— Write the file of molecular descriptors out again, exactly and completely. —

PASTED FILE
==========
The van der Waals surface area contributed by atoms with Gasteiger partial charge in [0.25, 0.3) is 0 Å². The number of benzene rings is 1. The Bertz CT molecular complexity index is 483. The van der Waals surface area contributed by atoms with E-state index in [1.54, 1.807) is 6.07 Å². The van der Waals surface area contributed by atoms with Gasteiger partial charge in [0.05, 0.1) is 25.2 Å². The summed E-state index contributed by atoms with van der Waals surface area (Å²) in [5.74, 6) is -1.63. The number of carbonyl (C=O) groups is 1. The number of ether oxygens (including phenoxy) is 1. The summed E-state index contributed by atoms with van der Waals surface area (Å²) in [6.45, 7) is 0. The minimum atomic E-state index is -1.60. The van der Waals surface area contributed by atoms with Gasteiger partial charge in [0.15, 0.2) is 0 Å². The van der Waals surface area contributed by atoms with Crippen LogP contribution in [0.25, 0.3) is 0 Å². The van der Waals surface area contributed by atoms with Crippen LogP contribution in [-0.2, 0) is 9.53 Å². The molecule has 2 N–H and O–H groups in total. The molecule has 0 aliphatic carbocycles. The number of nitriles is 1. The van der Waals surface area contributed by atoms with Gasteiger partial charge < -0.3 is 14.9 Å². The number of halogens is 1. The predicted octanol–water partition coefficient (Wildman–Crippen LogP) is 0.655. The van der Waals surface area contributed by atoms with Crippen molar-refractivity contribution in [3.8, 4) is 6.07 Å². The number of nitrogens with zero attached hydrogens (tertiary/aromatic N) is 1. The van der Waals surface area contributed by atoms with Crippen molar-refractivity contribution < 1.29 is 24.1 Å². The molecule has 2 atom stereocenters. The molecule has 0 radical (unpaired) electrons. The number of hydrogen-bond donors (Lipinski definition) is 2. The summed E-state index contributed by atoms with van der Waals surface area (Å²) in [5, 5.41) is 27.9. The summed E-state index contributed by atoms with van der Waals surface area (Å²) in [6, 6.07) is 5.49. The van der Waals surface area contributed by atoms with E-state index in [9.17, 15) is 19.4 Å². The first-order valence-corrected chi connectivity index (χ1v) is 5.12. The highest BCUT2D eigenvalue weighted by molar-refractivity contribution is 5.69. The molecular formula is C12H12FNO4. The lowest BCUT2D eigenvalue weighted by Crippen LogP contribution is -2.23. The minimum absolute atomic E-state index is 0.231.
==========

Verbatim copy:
The van der Waals surface area contributed by atoms with Gasteiger partial charge in [0.25, 0.3) is 0 Å². The number of benzene rings is 1. The Bertz CT molecular complexity index is 483. The van der Waals surface area contributed by atoms with E-state index in [1.54, 1.807) is 6.07 Å². The van der Waals surface area contributed by atoms with Gasteiger partial charge in [0.05, 0.1) is 25.2 Å². The summed E-state index contributed by atoms with van der Waals surface area (Å²) in [5.74, 6) is -1.63. The number of carbonyl (C=O) groups is 1. The number of ether oxygens (including phenoxy) is 1. The summed E-state index contributed by atoms with van der Waals surface area (Å²) in [6.45, 7) is 0. The minimum atomic E-state index is -1.60. The van der Waals surface area contributed by atoms with Gasteiger partial charge in [0.15, 0.2) is 0 Å². The van der Waals surface area contributed by atoms with Crippen LogP contribution in [0.25, 0.3) is 0 Å². The van der Waals surface area contributed by atoms with Crippen LogP contribution in [-0.2, 0) is 9.53 Å². The molecule has 2 N–H and O–H groups in total. The molecule has 0 aliphatic carbocycles. The number of nitriles is 1. The van der Waals surface area contributed by atoms with Gasteiger partial charge < -0.3 is 14.9 Å². The number of halogens is 1. The predicted octanol–water partition coefficient (Wildman–Crippen LogP) is 0.655. The van der Waals surface area contributed by atoms with Crippen molar-refractivity contribution in [3.8, 4) is 6.07 Å². The number of nitrogens with zero attached hydrogens (tertiary/aromatic N) is 1. The van der Waals surface area contributed by atoms with Crippen molar-refractivity contribution < 1.29 is 24.1 Å². The molecule has 2 atom stereocenters. The molecule has 0 radical (unpaired) electrons. The number of hydrogen-bond donors (Lipinski definition) is 2. The summed E-state index contributed by atoms with van der Waals surface area (Å²) in [5, 5.41) is 27.9. The summed E-state index contributed by atoms with van der Waals surface area (Å²) in [6, 6.07) is 5.49. The van der Waals surface area contributed by atoms with E-state index in [9.17, 15) is 19.4 Å². The first-order valence-corrected chi connectivity index (χ1v) is 5.12. The highest BCUT2D eigenvalue weighted by molar-refractivity contribution is 5.69. The molecular formula is C12H12FNO4. The lowest BCUT2D eigenvalue weighted by Crippen LogP contribution is -2.23. The minimum absolute atomic E-state index is 0.231.